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AOL cleared of fraud

by on20 August 2013

Execs were allowed to buy shares

A federal judge on Monday dismissed a lawsuit accusing AOL and some of its executives of fraud for repurchasing 14.8 million shares in 2011 without disclosing that the company would sell a $1 billion portfolio of patents to Microsoft a few months later. AOL's stock surged 43 percent in a single day after the announcement.

However shareholders said they suffered significant losses when they sold their shares ahead of the patent deal. Had they known the deal with Microsoft was imminent they would not have allowed AOL, its CEO Tim Armstrong and former CFO Arthur Minson to effectively buy their company's stock at a discount price.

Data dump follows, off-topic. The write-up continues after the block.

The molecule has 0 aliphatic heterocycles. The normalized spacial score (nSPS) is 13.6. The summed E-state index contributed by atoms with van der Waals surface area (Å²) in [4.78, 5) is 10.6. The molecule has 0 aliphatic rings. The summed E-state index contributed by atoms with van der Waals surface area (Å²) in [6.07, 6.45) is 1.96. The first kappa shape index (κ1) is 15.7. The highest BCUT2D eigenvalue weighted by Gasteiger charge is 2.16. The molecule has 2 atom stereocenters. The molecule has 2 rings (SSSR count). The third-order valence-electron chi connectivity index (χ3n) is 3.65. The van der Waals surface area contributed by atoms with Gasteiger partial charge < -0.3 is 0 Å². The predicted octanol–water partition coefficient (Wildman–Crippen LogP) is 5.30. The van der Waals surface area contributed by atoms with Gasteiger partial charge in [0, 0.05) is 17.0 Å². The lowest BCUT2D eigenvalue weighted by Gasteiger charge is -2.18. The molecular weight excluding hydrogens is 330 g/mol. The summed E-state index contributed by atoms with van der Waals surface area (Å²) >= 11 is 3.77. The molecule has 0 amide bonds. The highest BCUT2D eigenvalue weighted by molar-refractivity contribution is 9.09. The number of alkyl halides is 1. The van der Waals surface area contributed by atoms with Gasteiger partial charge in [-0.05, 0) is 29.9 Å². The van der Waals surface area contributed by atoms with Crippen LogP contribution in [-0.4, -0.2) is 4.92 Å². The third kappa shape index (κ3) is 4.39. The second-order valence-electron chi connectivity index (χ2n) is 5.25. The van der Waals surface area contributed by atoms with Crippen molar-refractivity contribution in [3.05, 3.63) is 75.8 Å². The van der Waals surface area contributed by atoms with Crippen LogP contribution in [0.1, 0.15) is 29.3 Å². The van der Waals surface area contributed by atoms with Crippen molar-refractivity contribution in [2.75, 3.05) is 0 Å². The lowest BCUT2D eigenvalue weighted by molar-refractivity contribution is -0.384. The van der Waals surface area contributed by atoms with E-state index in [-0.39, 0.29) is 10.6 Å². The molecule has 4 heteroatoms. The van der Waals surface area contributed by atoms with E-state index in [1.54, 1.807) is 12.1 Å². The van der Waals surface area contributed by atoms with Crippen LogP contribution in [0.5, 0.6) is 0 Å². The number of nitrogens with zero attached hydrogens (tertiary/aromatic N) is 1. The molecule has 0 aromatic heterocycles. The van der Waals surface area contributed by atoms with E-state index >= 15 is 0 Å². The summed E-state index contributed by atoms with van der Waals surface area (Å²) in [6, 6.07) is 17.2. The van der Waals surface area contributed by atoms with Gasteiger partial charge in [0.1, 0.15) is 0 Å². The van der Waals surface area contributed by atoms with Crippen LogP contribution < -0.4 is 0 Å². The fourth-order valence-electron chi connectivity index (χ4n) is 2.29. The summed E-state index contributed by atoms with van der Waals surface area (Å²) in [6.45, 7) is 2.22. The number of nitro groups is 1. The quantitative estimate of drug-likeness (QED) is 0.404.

US District Judge Denise Cote said in an 18-page opinion said that the complaint's conspiracy theory is mere speculation. The lawsuit failed to provide an adequate example in which AOL executives made a material misstatement or omission prior to the announcement of the patent sale on April 9, 2012, Cote said.

It was well known in the market that AOL's patent portfolio might be extremely valuable, Cote wrote. The company disclosed in numerous public filings that its patents were among its most valuable assets. Press reports from the time and AOL disclosures that it was working to sell the patents "render implausible any suggestion that the public was not aware that AOL possessed an extremely valuable patent portfolio," Cote wrote.

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